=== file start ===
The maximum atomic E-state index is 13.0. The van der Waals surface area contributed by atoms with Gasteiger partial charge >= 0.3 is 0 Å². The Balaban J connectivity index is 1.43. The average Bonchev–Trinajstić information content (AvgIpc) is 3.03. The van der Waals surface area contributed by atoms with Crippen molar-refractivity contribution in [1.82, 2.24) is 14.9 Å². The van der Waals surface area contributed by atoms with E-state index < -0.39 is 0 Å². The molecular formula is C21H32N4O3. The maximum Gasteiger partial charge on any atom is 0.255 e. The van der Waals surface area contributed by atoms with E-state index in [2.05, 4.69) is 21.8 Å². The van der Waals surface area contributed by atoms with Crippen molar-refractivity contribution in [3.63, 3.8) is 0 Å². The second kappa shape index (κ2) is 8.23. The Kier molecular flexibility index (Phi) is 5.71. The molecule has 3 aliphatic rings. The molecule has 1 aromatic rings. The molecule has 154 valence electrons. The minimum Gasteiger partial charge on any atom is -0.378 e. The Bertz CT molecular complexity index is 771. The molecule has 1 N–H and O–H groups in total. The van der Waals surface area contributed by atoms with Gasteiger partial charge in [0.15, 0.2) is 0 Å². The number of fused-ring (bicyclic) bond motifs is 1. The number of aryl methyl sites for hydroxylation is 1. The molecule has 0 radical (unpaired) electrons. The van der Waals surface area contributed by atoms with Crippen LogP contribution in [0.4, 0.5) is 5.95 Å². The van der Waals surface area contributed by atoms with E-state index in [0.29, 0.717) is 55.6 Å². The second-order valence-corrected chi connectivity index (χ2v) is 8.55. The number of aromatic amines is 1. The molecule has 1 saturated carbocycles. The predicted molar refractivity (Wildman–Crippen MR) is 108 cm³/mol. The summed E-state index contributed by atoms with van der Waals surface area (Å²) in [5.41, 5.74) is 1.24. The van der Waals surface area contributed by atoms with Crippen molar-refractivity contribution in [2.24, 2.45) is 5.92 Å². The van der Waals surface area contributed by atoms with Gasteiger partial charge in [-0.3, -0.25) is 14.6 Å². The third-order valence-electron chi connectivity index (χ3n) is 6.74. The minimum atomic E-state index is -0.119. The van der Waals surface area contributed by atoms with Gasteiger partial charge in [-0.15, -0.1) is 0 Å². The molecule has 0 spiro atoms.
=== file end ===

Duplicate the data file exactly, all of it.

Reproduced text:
The maximum atomic E-state index is 13.0. The van der Waals surface area contributed by atoms with Gasteiger partial charge >= 0.3 is 0 Å². The Balaban J connectivity index is 1.43. The average Bonchev–Trinajstić information content (AvgIpc) is 3.03. The van der Waals surface area contributed by atoms with Crippen molar-refractivity contribution in [1.82, 2.24) is 14.9 Å². The van der Waals surface area contributed by atoms with E-state index < -0.39 is 0 Å². The molecular formula is C21H32N4O3. The maximum Gasteiger partial charge on any atom is 0.255 e. The van der Waals surface area contributed by atoms with E-state index in [2.05, 4.69) is 21.8 Å². The van der Waals surface area contributed by atoms with Crippen molar-refractivity contribution in [3.63, 3.8) is 0 Å². The second kappa shape index (κ2) is 8.23. The Kier molecular flexibility index (Phi) is 5.71. The molecule has 3 aliphatic rings. The molecule has 1 aromatic rings. The molecule has 154 valence electrons. The minimum Gasteiger partial charge on any atom is -0.378 e. The Bertz CT molecular complexity index is 771. The molecule has 1 N–H and O–H groups in total. The van der Waals surface area contributed by atoms with Gasteiger partial charge in [0.15, 0.2) is 0 Å². The number of fused-ring (bicyclic) bond motifs is 1. The number of aryl methyl sites for hydroxylation is 1. The molecule has 0 radical (unpaired) electrons. The van der Waals surface area contributed by atoms with Crippen LogP contribution in [0.4, 0.5) is 5.95 Å². The van der Waals surface area contributed by atoms with E-state index in [0.29, 0.717) is 55.6 Å². The second-order valence-corrected chi connectivity index (χ2v) is 8.55. The number of aromatic amines is 1. The molecule has 1 saturated carbocycles. The predicted molar refractivity (Wildman–Crippen MR) is 108 cm³/mol. The summed E-state index contributed by atoms with van der Waals surface area (Å²) in [5.41, 5.74) is 1.24. The van der Waals surface area contributed by atoms with Crippen molar-refractivity contribution in [2.24, 2.45) is 5.92 Å². The van der Waals surface area contributed by atoms with Gasteiger partial charge in [-0.3, -0.25) is 14.6 Å². The third-order valence-electron chi connectivity index (χ3n) is 6.74. The minimum atomic E-state index is -0.119. The van der Waals surface area contributed by atoms with Gasteiger partial charge in [-0.15, -0.1) is 0 Å². The molecule has 0 spiro atoms.